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Copper

How does Copper work?

Copper is necessary for producing and storing iron.

Are there safety concerns?

Copper is safe when it is used to treat a copper deficiency. It is UNSAFE when used in large amounts. Symptoms of copper overdose include nausea, vomiting, bloody diarrhea, fever, stomach pain, low blood pressure, anemia, and heart problems.

Adults should consume no more than 10 mg of copper per day. Kidney failure and death can occur with as little as 1 gram of copper sulfate.

Pregnant or breast-feeding women should consume no more than 8 mg per day if they are 14 to 18 years old, and no more than 10 mg per day if they are 19 or older. Higher amounts can be dangerous.

Do not use copper if:
  • You have Wilson's disease.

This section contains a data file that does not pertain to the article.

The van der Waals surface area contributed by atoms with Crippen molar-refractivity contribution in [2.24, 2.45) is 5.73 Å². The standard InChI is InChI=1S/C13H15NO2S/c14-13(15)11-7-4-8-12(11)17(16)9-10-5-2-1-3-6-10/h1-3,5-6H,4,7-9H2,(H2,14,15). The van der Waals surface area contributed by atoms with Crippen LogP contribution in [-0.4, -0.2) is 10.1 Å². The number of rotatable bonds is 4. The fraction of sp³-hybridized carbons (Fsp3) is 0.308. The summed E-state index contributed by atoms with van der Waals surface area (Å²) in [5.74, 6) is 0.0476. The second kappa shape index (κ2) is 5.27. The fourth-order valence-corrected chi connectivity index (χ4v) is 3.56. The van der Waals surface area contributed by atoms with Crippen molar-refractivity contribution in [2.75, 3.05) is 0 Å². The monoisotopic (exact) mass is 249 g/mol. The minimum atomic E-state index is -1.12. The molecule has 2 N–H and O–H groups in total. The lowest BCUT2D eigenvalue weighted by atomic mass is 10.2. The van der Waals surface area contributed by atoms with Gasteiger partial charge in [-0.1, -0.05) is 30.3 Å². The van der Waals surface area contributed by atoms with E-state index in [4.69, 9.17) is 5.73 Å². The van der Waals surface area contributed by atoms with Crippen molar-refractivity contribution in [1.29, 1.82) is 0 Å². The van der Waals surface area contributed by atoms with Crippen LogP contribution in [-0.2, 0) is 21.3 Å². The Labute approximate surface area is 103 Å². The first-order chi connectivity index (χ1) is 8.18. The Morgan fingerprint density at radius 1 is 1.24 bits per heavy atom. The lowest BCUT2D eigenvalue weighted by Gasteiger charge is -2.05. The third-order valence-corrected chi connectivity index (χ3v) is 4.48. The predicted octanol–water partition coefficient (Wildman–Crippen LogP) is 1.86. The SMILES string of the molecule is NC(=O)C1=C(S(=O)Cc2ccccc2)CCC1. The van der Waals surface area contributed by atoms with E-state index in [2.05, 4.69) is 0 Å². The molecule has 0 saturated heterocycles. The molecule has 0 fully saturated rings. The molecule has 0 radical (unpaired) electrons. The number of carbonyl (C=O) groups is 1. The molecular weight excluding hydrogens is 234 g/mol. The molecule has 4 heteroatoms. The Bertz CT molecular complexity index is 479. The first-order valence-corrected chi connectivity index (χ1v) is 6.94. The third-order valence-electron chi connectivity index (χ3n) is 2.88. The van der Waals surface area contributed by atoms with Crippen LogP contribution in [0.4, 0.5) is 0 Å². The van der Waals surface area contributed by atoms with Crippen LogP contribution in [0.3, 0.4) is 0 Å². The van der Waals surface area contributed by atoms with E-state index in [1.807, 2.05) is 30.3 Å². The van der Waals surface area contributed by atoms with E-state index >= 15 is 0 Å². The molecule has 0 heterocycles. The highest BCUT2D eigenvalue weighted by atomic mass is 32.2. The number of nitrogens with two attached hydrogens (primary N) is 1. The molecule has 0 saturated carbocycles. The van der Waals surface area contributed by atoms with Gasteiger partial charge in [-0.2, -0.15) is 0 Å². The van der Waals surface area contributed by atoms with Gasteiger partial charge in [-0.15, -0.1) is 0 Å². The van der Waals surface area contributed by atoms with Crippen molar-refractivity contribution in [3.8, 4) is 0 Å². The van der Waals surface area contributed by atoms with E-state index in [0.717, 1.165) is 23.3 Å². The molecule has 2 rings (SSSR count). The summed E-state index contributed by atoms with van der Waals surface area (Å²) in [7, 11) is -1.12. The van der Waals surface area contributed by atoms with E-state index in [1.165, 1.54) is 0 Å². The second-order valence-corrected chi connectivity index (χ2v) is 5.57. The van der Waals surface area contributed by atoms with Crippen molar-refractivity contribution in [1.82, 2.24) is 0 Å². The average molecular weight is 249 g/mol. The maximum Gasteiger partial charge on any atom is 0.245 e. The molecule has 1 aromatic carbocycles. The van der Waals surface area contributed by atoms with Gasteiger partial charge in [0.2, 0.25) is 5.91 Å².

Report Problems to the Food and Drug Administration

You are encouraged to report negative side effects of prescription drugs to the FDA. Visit the FDA MedWatch website or call 1-800-FDA-1088.

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Report Problems to the Food and Drug Administration

You are encouraged to report negative side effects of prescription drugs to the FDA. Visit the FDA MedWatch website or call 1-800-FDA-1088.






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